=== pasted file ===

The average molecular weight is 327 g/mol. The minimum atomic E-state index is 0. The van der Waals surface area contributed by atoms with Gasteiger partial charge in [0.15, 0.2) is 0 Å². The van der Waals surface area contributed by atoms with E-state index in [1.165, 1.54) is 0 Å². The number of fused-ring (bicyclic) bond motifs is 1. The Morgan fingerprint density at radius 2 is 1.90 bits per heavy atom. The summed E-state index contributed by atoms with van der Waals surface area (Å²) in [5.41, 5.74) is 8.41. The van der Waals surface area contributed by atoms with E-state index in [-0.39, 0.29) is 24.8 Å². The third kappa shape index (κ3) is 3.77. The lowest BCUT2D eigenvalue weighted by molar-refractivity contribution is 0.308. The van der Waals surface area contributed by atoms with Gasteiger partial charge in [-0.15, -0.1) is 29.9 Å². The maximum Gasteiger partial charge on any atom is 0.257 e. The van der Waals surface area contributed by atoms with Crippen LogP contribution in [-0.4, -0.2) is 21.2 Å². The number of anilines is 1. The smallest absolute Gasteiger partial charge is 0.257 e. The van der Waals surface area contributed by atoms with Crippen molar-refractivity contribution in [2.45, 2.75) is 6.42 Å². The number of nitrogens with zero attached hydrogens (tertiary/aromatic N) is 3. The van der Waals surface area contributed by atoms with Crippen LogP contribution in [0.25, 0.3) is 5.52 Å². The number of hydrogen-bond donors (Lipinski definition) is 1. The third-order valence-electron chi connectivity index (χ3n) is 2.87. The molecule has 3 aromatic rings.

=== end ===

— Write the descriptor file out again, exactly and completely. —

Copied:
The average molecular weight is 327 g/mol. The minimum atomic E-state index is 0. The van der Waals surface area contributed by atoms with Gasteiger partial charge in [0.15, 0.2) is 0 Å². The van der Waals surface area contributed by atoms with E-state index in [1.165, 1.54) is 0 Å². The number of fused-ring (bicyclic) bond motifs is 1. The Morgan fingerprint density at radius 2 is 1.90 bits per heavy atom. The summed E-state index contributed by atoms with van der Waals surface area (Å²) in [5.41, 5.74) is 8.41. The van der Waals surface area contributed by atoms with E-state index in [-0.39, 0.29) is 24.8 Å². The third kappa shape index (κ3) is 3.77. The lowest BCUT2D eigenvalue weighted by molar-refractivity contribution is 0.308. The van der Waals surface area contributed by atoms with Gasteiger partial charge in [-0.15, -0.1) is 29.9 Å². The maximum Gasteiger partial charge on any atom is 0.257 e. The van der Waals surface area contributed by atoms with Crippen LogP contribution in [-0.4, -0.2) is 21.2 Å². The number of anilines is 1. The smallest absolute Gasteiger partial charge is 0.257 e. The van der Waals surface area contributed by atoms with Crippen molar-refractivity contribution in [2.45, 2.75) is 6.42 Å². The number of nitrogens with zero attached hydrogens (tertiary/aromatic N) is 3. The van der Waals surface area contributed by atoms with Crippen LogP contribution in [0.25, 0.3) is 5.52 Å². The number of hydrogen-bond donors (Lipinski definition) is 1. The third-order valence-electron chi connectivity index (χ3n) is 2.87. The molecule has 3 aromatic rings.